Liverpool manager Jurgen Klopp insists his side have always tried to play football in Merseyside derbies.
The Reds boss was in no mood to discuss in depth what the 239th meeting between two clubs separated by the width of Stanley Park might have in store.
However, his assertion about playing football could be interpreted as a dig at their city rivals, especially after last year’s encounter which began the unravelling of Liverpool’s Premier League title defence.
Virgil Van Dijk’s season was ended by a reckless Jordan Pickford challenge and Thiago Alcantara was sidelined for almost three months after Richarlison was red-carded for a late lunge on the midfielder.
That was the ninth Everton player sent off in 19 league meetings at Goodison Park and they have had four players dismissed since Liverpool’s last red card in a derby back in 2010.
“It is a shame that I have to mention that but I think we were the fairest team in England and most of the time the fairest team in Europe in the last five years,” said Klopp when asked whether his players had to exercise a degree of control.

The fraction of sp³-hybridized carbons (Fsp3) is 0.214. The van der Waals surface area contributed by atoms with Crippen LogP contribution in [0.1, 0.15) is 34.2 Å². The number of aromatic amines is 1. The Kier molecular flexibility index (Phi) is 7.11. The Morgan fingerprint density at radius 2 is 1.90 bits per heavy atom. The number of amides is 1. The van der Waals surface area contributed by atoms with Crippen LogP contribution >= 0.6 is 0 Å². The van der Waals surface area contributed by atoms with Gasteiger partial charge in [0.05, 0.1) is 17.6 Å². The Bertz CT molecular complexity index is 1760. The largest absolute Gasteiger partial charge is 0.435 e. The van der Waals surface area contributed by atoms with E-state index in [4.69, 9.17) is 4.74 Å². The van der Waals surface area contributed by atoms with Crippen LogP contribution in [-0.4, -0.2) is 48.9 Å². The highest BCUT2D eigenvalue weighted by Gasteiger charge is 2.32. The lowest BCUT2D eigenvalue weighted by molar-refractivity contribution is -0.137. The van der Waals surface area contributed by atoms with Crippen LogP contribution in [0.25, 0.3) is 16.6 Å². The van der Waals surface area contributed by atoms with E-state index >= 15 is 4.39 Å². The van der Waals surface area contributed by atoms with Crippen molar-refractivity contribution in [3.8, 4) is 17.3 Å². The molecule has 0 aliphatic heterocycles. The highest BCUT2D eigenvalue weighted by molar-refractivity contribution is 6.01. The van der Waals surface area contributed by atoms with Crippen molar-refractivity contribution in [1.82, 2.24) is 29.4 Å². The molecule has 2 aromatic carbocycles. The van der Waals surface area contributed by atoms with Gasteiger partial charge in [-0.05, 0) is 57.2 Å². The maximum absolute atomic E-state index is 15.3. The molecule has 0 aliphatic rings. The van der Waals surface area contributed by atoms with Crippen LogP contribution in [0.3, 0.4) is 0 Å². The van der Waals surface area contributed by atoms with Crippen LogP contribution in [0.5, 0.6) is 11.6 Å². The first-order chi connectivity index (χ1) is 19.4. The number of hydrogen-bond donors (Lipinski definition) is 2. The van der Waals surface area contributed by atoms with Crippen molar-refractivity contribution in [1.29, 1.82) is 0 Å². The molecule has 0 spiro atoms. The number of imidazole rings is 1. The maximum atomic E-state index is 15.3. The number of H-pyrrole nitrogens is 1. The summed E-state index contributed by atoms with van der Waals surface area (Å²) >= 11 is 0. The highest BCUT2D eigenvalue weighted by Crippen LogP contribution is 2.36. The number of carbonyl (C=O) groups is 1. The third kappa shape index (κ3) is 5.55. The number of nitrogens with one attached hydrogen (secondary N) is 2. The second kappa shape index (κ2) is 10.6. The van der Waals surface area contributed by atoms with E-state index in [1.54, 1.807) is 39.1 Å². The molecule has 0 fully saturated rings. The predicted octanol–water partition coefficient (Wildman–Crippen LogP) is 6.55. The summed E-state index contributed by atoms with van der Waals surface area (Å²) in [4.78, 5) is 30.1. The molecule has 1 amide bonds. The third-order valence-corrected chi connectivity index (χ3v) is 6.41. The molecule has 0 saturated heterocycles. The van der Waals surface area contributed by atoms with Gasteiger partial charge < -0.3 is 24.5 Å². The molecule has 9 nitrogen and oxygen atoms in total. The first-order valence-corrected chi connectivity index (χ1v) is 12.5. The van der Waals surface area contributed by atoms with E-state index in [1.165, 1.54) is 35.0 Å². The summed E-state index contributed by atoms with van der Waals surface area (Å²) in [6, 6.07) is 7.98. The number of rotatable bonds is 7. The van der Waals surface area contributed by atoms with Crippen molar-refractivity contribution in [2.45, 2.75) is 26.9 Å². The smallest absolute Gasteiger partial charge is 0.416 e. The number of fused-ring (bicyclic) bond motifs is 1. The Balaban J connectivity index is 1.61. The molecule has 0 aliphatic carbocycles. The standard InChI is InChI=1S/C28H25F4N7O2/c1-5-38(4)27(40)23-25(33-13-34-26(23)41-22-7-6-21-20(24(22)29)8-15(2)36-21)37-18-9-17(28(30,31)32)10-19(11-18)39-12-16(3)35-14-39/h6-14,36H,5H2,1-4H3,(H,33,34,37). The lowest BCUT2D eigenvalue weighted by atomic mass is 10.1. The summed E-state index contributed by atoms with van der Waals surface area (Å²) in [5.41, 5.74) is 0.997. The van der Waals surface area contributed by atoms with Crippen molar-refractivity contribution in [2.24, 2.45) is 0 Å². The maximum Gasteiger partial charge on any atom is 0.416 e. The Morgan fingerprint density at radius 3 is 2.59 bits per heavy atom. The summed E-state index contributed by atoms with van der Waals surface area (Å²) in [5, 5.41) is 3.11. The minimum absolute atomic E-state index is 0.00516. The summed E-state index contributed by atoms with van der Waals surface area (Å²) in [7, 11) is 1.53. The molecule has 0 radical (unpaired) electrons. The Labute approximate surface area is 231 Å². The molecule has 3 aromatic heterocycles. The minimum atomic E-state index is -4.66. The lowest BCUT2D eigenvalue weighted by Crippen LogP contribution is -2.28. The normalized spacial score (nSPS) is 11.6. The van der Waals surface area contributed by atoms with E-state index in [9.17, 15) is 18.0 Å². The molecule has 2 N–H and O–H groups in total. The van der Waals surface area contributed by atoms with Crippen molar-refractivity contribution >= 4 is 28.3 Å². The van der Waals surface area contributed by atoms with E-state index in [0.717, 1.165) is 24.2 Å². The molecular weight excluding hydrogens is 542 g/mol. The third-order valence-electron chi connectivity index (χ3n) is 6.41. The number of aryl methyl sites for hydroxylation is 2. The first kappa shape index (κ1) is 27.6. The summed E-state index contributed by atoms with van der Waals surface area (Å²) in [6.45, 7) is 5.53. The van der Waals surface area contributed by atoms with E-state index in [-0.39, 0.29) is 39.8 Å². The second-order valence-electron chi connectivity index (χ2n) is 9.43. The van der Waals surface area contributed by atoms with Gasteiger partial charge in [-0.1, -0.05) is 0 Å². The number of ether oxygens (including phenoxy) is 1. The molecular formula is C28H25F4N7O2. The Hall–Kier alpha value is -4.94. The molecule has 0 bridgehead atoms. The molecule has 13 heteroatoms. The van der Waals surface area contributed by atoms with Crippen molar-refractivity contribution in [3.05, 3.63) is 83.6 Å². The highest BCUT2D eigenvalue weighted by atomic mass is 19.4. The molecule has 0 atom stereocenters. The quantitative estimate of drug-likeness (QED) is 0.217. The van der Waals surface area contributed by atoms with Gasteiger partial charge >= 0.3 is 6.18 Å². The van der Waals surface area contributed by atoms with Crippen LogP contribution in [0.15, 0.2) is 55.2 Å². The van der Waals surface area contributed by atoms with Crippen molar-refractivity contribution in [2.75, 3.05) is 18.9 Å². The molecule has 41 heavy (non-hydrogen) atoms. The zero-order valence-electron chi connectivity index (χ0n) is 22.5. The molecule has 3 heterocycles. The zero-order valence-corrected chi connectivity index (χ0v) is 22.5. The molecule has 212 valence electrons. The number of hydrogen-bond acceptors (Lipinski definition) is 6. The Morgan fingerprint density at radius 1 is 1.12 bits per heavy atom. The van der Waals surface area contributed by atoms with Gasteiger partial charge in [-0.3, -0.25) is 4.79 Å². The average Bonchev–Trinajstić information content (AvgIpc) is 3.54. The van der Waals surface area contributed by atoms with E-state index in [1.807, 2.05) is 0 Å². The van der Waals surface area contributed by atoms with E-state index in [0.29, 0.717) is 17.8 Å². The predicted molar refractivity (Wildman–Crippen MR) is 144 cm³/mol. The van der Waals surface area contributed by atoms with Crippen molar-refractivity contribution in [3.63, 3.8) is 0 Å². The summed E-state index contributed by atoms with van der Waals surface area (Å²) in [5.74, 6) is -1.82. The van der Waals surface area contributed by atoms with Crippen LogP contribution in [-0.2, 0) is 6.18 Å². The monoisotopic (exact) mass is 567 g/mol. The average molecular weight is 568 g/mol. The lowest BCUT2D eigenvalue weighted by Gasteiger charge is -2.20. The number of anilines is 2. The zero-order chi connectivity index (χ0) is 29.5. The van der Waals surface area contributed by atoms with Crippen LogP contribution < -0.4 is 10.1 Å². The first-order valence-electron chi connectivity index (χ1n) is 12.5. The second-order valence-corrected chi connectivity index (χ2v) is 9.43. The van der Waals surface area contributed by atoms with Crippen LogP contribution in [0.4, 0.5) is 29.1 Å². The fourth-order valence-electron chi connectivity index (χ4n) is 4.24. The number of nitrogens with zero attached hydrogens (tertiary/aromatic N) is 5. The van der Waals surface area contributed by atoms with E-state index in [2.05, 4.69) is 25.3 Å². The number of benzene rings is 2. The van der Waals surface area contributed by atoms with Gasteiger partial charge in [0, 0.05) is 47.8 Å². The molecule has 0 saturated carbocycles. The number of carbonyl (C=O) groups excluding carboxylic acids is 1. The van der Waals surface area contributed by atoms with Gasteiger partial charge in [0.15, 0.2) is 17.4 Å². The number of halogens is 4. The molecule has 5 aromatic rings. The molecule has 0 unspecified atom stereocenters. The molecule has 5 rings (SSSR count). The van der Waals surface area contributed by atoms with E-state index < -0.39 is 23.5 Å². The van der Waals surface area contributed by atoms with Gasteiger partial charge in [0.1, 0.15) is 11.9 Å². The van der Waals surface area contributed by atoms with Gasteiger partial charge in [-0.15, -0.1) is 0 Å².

“It is obviously not a prize somebody wants to win, but it is still the case.
“If you play pressing, high press, counter-press, the plan is to win the ball and to win the ball you have to touch the ball, that’s how it is because you want to keep playing after that. You don’t want to create a free-kick or give a foul away.
“That is why you want to win the ball in the right way and you want to play it from there.
It is normal we don’t make fouls really, or a lot of fouls, because it ruins our gameLiverpool manager Jurgen Klopp
“In the past, before I arrived here, you could watch a highlight reel and if you wanted to see some things you wouldn’t want to see in football it would be easy to find one on Liverpool’s side and on Everton’s side.
“Since I am here we always try to play a football game.”
Klopp will face former Liverpool manager Rafael Benitez as Everton boss for the first time, having previously done so when the Spaniard was in charge at Newcastle.
He was not surprised to see the mastermind of the club’s 2005 Champions League final triumph turn up in the dugout at Goodison.
“There are other derbies in the world. There is some special thing in this derby than other derbies but I don’t know exactly why that is like that,” he added.
“But was I surprised? I can’t remember but I am for sure not surprised.”